The past few months of our life have been a blur of decisions that can’t be made … yet. Not yet on that one … not yet on this one … God hasn’t spoken on this other issue. “Not yet” has become the catch word of the day, the week, the month, the year. From our personal lives to our ministries, we feel like every new day brings another new question, another new dilemma without any clear answers.
I was meeting the other night with the leadership of The Road, the church I pastor. Our discussion centered around a decision another church needed to make that impacted us. We talked from the vantage points of the hypothetical to the factual, and soon went into prayer. But the answer was clear—you guessed it, not yet.
God has given us specific promises from His Word concerning each situation. The problem is nothing has been answered yet. Not yet. Not yet. I feel like a little kid waiting for Christmas, excited about presents and all the trappings that go with it, but it’s still summer! How long will this wait be?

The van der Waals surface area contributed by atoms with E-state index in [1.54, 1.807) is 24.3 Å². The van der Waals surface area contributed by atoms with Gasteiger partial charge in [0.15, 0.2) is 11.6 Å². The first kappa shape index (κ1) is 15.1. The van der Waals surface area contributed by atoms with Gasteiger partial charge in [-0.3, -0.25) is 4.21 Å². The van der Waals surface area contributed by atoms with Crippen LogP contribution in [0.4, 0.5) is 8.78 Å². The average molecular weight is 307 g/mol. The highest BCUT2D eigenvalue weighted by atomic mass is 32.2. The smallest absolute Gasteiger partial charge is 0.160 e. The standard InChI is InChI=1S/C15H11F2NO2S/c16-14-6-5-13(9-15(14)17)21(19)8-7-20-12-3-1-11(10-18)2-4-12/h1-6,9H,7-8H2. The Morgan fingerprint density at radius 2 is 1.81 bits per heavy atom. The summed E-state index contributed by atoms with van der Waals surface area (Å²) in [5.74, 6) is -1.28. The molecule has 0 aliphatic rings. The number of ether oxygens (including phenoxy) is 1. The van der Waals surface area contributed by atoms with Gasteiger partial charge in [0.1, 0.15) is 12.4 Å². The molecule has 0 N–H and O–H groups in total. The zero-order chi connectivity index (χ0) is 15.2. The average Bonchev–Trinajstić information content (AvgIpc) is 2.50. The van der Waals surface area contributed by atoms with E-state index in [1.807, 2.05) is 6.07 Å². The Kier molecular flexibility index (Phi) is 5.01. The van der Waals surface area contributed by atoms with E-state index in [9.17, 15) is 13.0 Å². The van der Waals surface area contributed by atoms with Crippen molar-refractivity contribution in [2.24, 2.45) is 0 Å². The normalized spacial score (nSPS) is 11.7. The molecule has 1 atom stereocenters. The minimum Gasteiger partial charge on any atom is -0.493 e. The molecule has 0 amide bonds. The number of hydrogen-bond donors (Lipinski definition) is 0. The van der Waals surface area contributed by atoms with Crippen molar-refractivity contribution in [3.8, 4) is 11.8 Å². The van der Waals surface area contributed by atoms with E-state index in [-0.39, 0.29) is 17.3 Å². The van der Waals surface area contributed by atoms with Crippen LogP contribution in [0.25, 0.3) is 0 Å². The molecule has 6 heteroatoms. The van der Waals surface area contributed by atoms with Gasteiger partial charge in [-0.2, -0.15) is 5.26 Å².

I don’t like waiting. From the check-out line at the grocery store to red lights on the road, I was a born doer, goer, mover. Waiting is not in my DNA. I doubt patience is in your forte of character desires. Charles Spurgeon said it well,
If the Lord Jehovah makes us wait, let us do so with our whole hearts; for blessed are all they that wait for Him. He is worth waiting for. The waiting itself is beneficial to us: it tries faith, exercises patience, trains submission, and endears the blessing when it comes.
Waiting is hard. “Not yet” still sounds like “not going to happen.” I have to fight the temptation to give up. But waiting is often God’s best means for building patience, submission, and faith. During this “not yet time,” I’m trying to learn to rest in Christ. Rest in His love. Rest in His timing.
The temptation is to think waiting means passivity. For the Jesus disciple, not yet is not passive. Resting is not passive. I’m learning that not yet is an active phrase of the heart. Active waiting means pressing into Christ and contending in prayer. Wholehearted waiting is active participation in a partnership in God’s work, done God’s way, in God’s timing. It’s not easy but it’s worth it.
On the road,